Newnan lawn large patch disease is very similar to Brown Patch Disease due to them both being caused by the Rhizoctonia Solani fungus in your turf. However, large patch disease occurs at a different time of year and produces more distinct symptoms in the turf grass. Large patch disease is also treated differently than brown patch disease. Large patch disease affects warm season turf grasses in Newnan such as Bermuda grass, Centipede grass, St. Augustine grass, and Zoysia grass. Newnan Lawn large patch disease develops in your lawn during fall and spring months when the temperature of the soil drops below 70 degrees. This type of disease is stimulated by cool, wet weather, excessive nitrogen in soil, poor soil drainage, low mowing height, and overwatering the turf. Evidence of large patch disease is most noticeable in your Newnan lawn throughout early spring when the turf begins to green up from winter dormancy. Newnan lawn large patch disease symptoms include a brown or yellow patch usually one to two feet in diameter and can expand up to several yards in your Newnan lawn. These patches are very thin and asymmetrical in shape with the outer edge appearing as red or bronze in color when it is actively developing in your Newnan lawn. Our team of technicians at Nature’s Turf, Inc. is always monitoring our clients lawn for large page disease as part of our Newnan Lawn Care Program.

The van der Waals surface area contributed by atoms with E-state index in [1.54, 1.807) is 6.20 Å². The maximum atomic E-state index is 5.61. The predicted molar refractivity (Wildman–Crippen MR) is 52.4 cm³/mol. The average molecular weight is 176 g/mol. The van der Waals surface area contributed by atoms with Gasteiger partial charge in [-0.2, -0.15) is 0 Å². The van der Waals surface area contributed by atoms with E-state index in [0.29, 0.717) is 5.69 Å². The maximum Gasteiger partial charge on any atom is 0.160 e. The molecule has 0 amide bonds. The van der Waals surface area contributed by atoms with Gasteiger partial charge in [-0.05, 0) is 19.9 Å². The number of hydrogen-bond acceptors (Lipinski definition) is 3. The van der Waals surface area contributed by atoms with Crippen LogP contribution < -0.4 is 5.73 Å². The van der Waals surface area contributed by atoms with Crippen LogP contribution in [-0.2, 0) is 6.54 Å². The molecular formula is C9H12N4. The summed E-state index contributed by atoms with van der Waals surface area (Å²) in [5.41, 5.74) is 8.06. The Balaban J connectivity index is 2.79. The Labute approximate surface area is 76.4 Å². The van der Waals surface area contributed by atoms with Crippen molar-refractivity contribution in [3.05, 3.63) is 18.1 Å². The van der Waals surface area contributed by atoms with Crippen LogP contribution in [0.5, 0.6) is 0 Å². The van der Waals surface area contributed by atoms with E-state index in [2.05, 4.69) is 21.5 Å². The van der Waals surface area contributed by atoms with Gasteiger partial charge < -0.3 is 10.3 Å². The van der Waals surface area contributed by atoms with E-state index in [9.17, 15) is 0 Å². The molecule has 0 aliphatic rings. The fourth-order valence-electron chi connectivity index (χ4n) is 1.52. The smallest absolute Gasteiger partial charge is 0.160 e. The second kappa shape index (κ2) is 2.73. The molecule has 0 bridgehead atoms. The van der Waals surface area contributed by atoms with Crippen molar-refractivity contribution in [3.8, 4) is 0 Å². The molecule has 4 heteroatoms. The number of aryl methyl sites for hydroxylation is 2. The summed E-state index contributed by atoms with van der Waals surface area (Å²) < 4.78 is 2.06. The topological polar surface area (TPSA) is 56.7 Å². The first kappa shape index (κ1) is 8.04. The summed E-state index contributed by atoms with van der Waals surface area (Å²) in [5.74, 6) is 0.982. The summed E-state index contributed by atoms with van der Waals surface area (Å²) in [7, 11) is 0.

Managing Large Patch disease in your Newnan lawn:
- Do NOT fertilize with nitrogen within 6 weeks of expected turf grass dormancy
- Irrigate your Newnan lawn only as needed during the months in fall and spring
- Mow at the recommended height for your turf grass
- Use nitrogen fertilizers 3 weeks after turf green up to encourage the recovery process of the disease
- Fungicides are most effective when used as a preventative in the fall months. This type of treatment should be done when the temperature of the soil drops beneath 70 degrees.